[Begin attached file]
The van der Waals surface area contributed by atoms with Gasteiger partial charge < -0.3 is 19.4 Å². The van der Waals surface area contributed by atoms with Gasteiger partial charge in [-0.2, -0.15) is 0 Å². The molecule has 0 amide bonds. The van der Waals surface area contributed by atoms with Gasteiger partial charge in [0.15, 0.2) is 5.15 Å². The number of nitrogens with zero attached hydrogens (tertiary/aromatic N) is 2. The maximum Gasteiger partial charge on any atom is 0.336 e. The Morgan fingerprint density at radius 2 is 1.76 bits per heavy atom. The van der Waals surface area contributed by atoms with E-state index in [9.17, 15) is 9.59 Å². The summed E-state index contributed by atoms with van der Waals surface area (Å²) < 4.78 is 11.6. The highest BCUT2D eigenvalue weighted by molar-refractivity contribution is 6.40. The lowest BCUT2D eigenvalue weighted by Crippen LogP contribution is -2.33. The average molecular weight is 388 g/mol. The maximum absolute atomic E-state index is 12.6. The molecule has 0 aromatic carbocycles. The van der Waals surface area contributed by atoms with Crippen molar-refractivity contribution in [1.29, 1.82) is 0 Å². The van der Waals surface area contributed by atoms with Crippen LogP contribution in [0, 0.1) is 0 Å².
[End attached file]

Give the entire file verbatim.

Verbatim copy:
The van der Waals surface area contributed by atoms with Gasteiger partial charge < -0.3 is 19.4 Å². The van der Waals surface area contributed by atoms with Gasteiger partial charge in [-0.2, -0.15) is 0 Å². The molecule has 0 amide bonds. The van der Waals surface area contributed by atoms with Gasteiger partial charge in [0.15, 0.2) is 5.15 Å². The number of nitrogens with zero attached hydrogens (tertiary/aromatic N) is 2. The maximum Gasteiger partial charge on any atom is 0.336 e. The Morgan fingerprint density at radius 2 is 1.76 bits per heavy atom. The van der Waals surface area contributed by atoms with E-state index in [9.17, 15) is 9.59 Å². The summed E-state index contributed by atoms with van der Waals surface area (Å²) < 4.78 is 11.6. The highest BCUT2D eigenvalue weighted by molar-refractivity contribution is 6.40. The lowest BCUT2D eigenvalue weighted by Crippen LogP contribution is -2.33. The average molecular weight is 388 g/mol. The maximum absolute atomic E-state index is 12.6. The molecule has 0 aromatic carbocycles. The van der Waals surface area contributed by atoms with Crippen molar-refractivity contribution in [1.29, 1.82) is 0 Å². The van der Waals surface area contributed by atoms with Crippen LogP contribution in [0, 0.1) is 0 Å².